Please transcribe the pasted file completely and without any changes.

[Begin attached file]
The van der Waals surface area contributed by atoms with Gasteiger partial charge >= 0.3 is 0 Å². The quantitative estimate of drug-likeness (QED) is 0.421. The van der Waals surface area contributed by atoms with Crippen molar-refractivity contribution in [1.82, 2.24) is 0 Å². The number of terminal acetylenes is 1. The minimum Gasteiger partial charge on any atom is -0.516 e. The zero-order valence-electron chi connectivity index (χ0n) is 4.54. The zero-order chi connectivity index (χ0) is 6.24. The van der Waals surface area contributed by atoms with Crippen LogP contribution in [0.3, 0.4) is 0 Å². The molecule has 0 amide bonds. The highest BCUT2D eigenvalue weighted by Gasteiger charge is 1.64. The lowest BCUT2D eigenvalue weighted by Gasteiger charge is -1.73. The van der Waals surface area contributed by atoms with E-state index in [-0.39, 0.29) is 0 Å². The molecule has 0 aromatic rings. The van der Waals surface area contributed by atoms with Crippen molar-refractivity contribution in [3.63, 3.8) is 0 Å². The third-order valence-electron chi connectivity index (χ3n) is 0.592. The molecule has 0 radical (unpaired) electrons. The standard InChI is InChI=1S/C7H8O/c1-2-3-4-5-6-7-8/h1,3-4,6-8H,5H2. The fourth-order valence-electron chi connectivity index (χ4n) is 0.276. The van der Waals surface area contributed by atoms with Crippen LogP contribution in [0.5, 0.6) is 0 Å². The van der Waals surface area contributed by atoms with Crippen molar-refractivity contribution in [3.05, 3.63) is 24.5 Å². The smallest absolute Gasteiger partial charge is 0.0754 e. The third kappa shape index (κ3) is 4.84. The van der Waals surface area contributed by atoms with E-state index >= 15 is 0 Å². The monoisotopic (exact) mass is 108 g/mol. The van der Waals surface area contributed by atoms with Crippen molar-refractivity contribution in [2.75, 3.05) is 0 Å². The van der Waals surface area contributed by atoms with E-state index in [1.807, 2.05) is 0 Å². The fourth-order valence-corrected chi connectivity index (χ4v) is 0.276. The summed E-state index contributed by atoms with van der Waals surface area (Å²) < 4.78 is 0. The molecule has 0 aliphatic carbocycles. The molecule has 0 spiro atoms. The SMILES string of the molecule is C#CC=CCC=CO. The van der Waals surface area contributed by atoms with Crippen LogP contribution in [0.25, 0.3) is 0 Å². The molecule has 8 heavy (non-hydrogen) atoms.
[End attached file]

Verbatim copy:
The van der Waals surface area contributed by atoms with Gasteiger partial charge >= 0.3 is 0 Å². The quantitative estimate of drug-likeness (QED) is 0.421. The van der Waals surface area contributed by atoms with Crippen molar-refractivity contribution in [1.82, 2.24) is 0 Å². The number of terminal acetylenes is 1. The minimum Gasteiger partial charge on any atom is -0.516 e. The zero-order valence-electron chi connectivity index (χ0n) is 4.54. The zero-order chi connectivity index (χ0) is 6.24. The van der Waals surface area contributed by atoms with Crippen LogP contribution in [0.3, 0.4) is 0 Å². The molecule has 0 amide bonds. The highest BCUT2D eigenvalue weighted by Gasteiger charge is 1.64. The lowest BCUT2D eigenvalue weighted by Gasteiger charge is -1.73. The van der Waals surface area contributed by atoms with E-state index in [-0.39, 0.29) is 0 Å². The molecule has 0 aromatic rings. The van der Waals surface area contributed by atoms with Crippen molar-refractivity contribution in [3.63, 3.8) is 0 Å². The third-order valence-electron chi connectivity index (χ3n) is 0.592. The molecule has 0 radical (unpaired) electrons. The standard InChI is InChI=1S/C7H8O/c1-2-3-4-5-6-7-8/h1,3-4,6-8H,5H2. The fourth-order valence-electron chi connectivity index (χ4n) is 0.276. The van der Waals surface area contributed by atoms with Crippen LogP contribution in [0.5, 0.6) is 0 Å². The van der Waals surface area contributed by atoms with Crippen molar-refractivity contribution in [3.05, 3.63) is 24.5 Å². The smallest absolute Gasteiger partial charge is 0.0754 e. The third kappa shape index (κ3) is 4.84. The van der Waals surface area contributed by atoms with E-state index >= 15 is 0 Å². The monoisotopic (exact) mass is 108 g/mol. The van der Waals surface area contributed by atoms with Crippen molar-refractivity contribution in [2.75, 3.05) is 0 Å². The van der Waals surface area contributed by atoms with E-state index in [1.807, 2.05) is 0 Å². The fourth-order valence-corrected chi connectivity index (χ4v) is 0.276. The summed E-state index contributed by atoms with van der Waals surface area (Å²) < 4.78 is 0. The molecule has 0 aliphatic carbocycles. The molecule has 0 spiro atoms. The SMILES string of the molecule is C#CC=CCC=CO. The van der Waals surface area contributed by atoms with Crippen LogP contribution in [0.25, 0.3) is 0 Å². The molecule has 8 heavy (non-hydrogen) atoms.